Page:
Universität Wien FIND

010103 SE New Technologies, Transhumanism and Theological Ethics (2021S)

5.00 ECTS (2.00 SWS), SPL 1 - Katholische Theologie
Continuous assessment of course work
REMOTE

Registration/Deregistration

Note: The time of your registration within the registration period has no effect on the allocation of places (no first come, first served).

Details

Language: English

Lecturers

Classes

Update 11.03.2021:
MO 07.06.2021 09.45-16.30 - digital
DI 08.06.2021 08.00-09.30 - digital
DI 08.06.2021 11.30-13.00 - digital
MI 09.06.2021 09.45-13.00 - digital
MI 09.06.2021 13.15-16.30 - digital
DO 10.06.2021 13.15-14.45 - digital
DO 10.06.2021 15.00-16.30 - digital
FR 11.06.2021 09.45-14.45 - digital


Information

Aims, contents and method of the course

Theological ethics is a discipline that analyses and evaluates ethical issues from the point of view of (Christian) faith. Due to the faith's reliance of revelation and tradition, one might argue that theological ethics is ill equipped to address any ethical issues set by new technologies, or to offer anything else except blank condemnation. In that regard, transhumanism - a philosophical outlook that advocates for the transformation of the human condition by developing and making widely available sophisticated technologies able to greatly modify or enhance human intellect and physiology - offers a clear alternative, marked by professed openness to new technologies as a concrete embodiedness of hope for better future.
While both of these accounts (of theological ethics and transhumanism) are too simplistic to allow drawing out any conclusions, they certainly echo a wide public sentiment that is, perhaps, a remnant of the Enlightenment belief in the endless progress (and its opposition to tradition). Thus, the main task of this seminar will be to detect in which ways are the two accounts, sketched above, simplistic by analysing selected ethical issues posed by new technologies from the perspective of theological ethics and transhumanism, respectively. While a part of this analysis and discussion will certainly revolve around ethical acceptability of specific technologies understood as tools that are used within certain fields, the more profound issues emerge as technology is not seen anymore as a tool used to achieve various goals, but as a way of defining ourselves as human beings. While on that level of discussion theological ethics and transhumanism hold very different visions of what a human being is/can become, new technologies remind us that none of these visions can be considered definitive, which also opens up a space for dialogue between proponents of the two visions.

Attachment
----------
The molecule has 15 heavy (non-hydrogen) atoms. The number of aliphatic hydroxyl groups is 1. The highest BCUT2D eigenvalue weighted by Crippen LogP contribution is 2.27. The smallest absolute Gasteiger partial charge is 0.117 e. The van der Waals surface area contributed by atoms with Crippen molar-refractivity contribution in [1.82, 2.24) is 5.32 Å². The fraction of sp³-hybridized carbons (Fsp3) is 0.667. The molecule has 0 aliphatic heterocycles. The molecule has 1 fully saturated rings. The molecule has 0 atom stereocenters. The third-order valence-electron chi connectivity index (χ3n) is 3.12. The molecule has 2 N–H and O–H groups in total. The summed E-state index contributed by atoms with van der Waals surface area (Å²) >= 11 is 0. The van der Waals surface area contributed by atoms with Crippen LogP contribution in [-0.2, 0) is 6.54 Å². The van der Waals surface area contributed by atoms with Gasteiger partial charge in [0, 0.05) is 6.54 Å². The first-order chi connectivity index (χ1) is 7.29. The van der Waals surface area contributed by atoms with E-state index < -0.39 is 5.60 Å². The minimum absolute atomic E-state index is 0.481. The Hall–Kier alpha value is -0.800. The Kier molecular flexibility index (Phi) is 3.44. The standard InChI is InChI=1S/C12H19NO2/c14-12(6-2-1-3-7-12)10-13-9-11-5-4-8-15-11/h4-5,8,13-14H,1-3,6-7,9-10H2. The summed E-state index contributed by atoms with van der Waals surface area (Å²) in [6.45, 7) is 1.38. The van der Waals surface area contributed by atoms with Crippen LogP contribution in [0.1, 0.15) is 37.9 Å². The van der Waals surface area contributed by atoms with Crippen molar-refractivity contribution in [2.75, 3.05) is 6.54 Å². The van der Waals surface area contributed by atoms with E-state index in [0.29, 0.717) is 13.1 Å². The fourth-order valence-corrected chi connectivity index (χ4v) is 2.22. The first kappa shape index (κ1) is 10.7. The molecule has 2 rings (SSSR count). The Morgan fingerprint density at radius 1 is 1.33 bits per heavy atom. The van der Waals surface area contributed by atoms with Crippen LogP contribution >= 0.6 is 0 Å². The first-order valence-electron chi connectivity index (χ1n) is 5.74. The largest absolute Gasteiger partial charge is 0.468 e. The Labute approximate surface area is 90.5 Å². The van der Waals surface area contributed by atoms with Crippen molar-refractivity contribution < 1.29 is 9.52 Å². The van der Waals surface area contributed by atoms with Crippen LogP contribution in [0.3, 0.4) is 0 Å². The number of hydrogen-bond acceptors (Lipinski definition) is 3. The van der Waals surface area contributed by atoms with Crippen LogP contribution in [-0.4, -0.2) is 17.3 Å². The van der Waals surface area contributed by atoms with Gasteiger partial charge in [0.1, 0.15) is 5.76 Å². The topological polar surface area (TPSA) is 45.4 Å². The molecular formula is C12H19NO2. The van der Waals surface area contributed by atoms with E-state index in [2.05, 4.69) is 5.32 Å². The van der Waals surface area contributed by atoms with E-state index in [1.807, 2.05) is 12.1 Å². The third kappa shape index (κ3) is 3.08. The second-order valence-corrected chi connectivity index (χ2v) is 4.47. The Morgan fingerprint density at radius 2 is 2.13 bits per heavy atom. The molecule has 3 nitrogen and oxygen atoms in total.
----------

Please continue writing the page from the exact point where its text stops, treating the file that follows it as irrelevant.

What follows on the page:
Assessment and permitted materials

contributions to discussions, seminar paper(s), final paper

Minimum requirements and assessment criteria

The course assessment comprises of three items: class participation and contribution to discussions (30%); presentation of a seminar paper (30%); final paper (40%).

Examination topics

There will be no final exam for which students would have to prepare by studying certain material, but the course teacher will discuss the final paper of each participant with him/her before determining the final grade.

Reading list

Cole-Turner, Ronald (ed.), Transhumanism and Transcendence, Washington, D.C.: Georgetown University Press, 2011.
Mercer, Calvin, Maher, Derek F. (eds.) Transhumanism and the Body, New York, NY: Palgrave Macmillan, 2014.

Association in the course directory

für 011 (15W) FTH 17 oder FTH 26, 198 418 BA UF RK 16, 199 518 MA UF RK 02 oder RK 05, 033 195 (17W) BRP 18krp, BRP 18ktb, auslaufende Studienpläne: für 011 (11W) D31 oder DAM

Last modified: Su 06.06.2021 14:07